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Greg Prince and Jason Fry
Faith and Fear in Flushing made its debut on Feb. 16, 2005, the brainchild of two longtime friends and lifelong Met fans.

Greg Prince discovered the Mets when he was 6, during the magical summer of 1969. He is a Long Island-based writer, editor and communications consultant. Contact him here.

Jason Fry is a Brooklyn writer whose first memories include his mom leaping up and down cheering for Rusty Staub. Check out his other writing here.

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The Mountain Time Zone and the mountainous rain delay combined to knock me out before the final pitch last night. Hung in there through Mets Yearbook: 1966 and Mets Yearbook: 1967 (which SNY cut away from just as Whitey Herzog was about to announce his intention to draft…what a cliffhanger!) and reveled, as Gary Cohen did, in the fact that it took two pitchers — Mike Pelfrey and Jason Isringhausen — and two batters — Dexter Fowler and Ryan Spilborghs — to complete the same plate appearance when play resumed because of the precipitation interruption and the rash of owwies that were taking down Mets and Rockies left and right. But I was growing very drowsy as their Paulino — Felipe — walked our Paulino — Ronny. And the last thing I remember was something about Willie Harris pinch-hitting.

At which point I assume I closed my eyes in the hopes that he wasn’t really still a Met.

Next thing I knew, it was later. My first thought upon stirring was, “Is it the bottom of the ninth yet? Is K-Rod on? Omigod, what has he done? Is it the fourteenth because he gave up the tying run in typically aggravating fashion?” My second thought was “Mets 4 Rockies 3,” because when my eyes were opened fully, the postgame show was on and the score was on the screen.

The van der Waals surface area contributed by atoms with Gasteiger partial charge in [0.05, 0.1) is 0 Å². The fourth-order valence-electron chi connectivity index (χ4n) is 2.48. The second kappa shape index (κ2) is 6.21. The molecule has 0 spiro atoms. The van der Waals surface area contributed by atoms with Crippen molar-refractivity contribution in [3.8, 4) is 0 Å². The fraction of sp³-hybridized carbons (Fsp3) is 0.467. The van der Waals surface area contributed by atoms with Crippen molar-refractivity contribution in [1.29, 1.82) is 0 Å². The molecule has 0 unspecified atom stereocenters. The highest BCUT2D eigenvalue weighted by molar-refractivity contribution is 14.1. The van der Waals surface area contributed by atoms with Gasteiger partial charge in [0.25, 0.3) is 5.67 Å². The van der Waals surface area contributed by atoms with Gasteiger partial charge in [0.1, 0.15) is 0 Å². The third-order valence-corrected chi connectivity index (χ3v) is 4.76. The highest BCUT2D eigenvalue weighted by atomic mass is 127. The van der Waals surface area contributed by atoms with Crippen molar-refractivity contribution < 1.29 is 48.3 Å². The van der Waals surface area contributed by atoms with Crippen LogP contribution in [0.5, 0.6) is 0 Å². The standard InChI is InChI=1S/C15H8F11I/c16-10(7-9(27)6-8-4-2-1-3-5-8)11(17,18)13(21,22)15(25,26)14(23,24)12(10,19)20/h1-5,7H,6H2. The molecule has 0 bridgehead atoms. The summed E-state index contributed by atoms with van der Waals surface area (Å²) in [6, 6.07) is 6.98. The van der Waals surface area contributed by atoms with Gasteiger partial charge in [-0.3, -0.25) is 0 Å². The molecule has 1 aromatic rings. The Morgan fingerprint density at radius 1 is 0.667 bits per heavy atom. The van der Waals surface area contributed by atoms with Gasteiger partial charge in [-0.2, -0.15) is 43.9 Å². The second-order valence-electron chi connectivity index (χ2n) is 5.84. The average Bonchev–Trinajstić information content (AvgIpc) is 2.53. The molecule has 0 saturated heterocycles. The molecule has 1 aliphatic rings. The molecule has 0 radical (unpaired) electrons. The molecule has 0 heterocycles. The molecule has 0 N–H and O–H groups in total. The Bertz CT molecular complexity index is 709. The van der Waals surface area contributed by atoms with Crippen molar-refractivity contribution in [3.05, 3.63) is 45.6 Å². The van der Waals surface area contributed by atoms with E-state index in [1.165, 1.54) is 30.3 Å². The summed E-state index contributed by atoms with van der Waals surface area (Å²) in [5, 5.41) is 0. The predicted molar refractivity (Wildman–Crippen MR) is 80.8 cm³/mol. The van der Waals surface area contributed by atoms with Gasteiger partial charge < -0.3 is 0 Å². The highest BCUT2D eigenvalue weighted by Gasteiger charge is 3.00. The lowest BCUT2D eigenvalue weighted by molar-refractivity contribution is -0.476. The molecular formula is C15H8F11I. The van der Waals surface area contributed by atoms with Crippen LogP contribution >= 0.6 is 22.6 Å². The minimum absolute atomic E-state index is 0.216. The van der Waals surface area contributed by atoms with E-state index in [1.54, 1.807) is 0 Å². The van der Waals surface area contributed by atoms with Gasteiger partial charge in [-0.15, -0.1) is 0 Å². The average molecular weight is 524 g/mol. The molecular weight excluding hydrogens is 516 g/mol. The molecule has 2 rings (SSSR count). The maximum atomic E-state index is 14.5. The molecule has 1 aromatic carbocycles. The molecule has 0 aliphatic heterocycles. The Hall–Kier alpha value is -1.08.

“Gosh,” I wondered in the seconds before I conked out again, “I wonder how difficult he made it.”

Color me delighted to have read the pitch-by-pitch transcripts this morning and discover that Frankie Rodriguez kept no one awake. He didn’t extend the game. He didn’t inject anxiety into the game. He didn’t subliminally boost sales for Stranahan’s Colorado Whiskey, the stuff I noticed advertised over the right field fence where Rockie home runs traveled earlier in the game. As far as I know, he didn’t react to anyone after the game the way he did when the sight of Colorado uniforms (or something) enraged him last August. Rodriguez just went out there, pitched the inning he was signed to pitch, pitched it cleanly and steered the Mets to the clubhouse with a win for all and a save for him.

Big-money free agent joins club and (eventually) performs as intended on consistent basis. Or as the headlines never seem to read, SOMETHING DOESN’T GO WRONG FOR METS.

Because of the creative contract to which the Mets signed Rodriguez, schoolkids no longer automatically associate “55” with Orel Hershiser, Shawn Estes or Chris Young (though Young’s shoulder will likely render him a well-meaning footnote in most Met textbooks). Frankie needs to finish 55 games this season — be the last Met to throw a pitch in just over a third of the scheduled contests — to have an option kick in that will allow him to serve as Mayor of Moneyville for another year. When he was Francisco Rodriguez, expensive, plea-bargaining, unreliable head case, this was cause for shudder. Now that he’s something like the K-Rod of American League legend again…still expensive but relatively reliable and no longer noticeably menacing society…I’d suggest taking an eye off his appearance clock.

Ideally, I’d rather the Mets not be on the hook for seventy-bajillion dollars in 2012 ($17.5 million, technically), but the clause is there and through no unfault of his own, Rodriguez is living up to his part of the bargain. The Mets occasionally take leads to ninth or maybe eighth innings; Terry Collins calls on Frankie; Frankie delivers the goods; Terry’s confidence grows; Frankie gets more calls.

He’s doing what he’s supposed to be doing. He’s also not doing what he’s not supposed to be doing away from the mound. I wouldn’t have blamed the Mets had they figured out a clever way to jettison his contract altogether after he attacked his girlfriend’s father last summer, but the Mets aren’t nearly clever enough to pull something like that off, so he’s here. What’s more, he’s presumably followed his proscribed course for good behavior. If we are to believe in redemption, then we have to believe that anger management programs might actually work.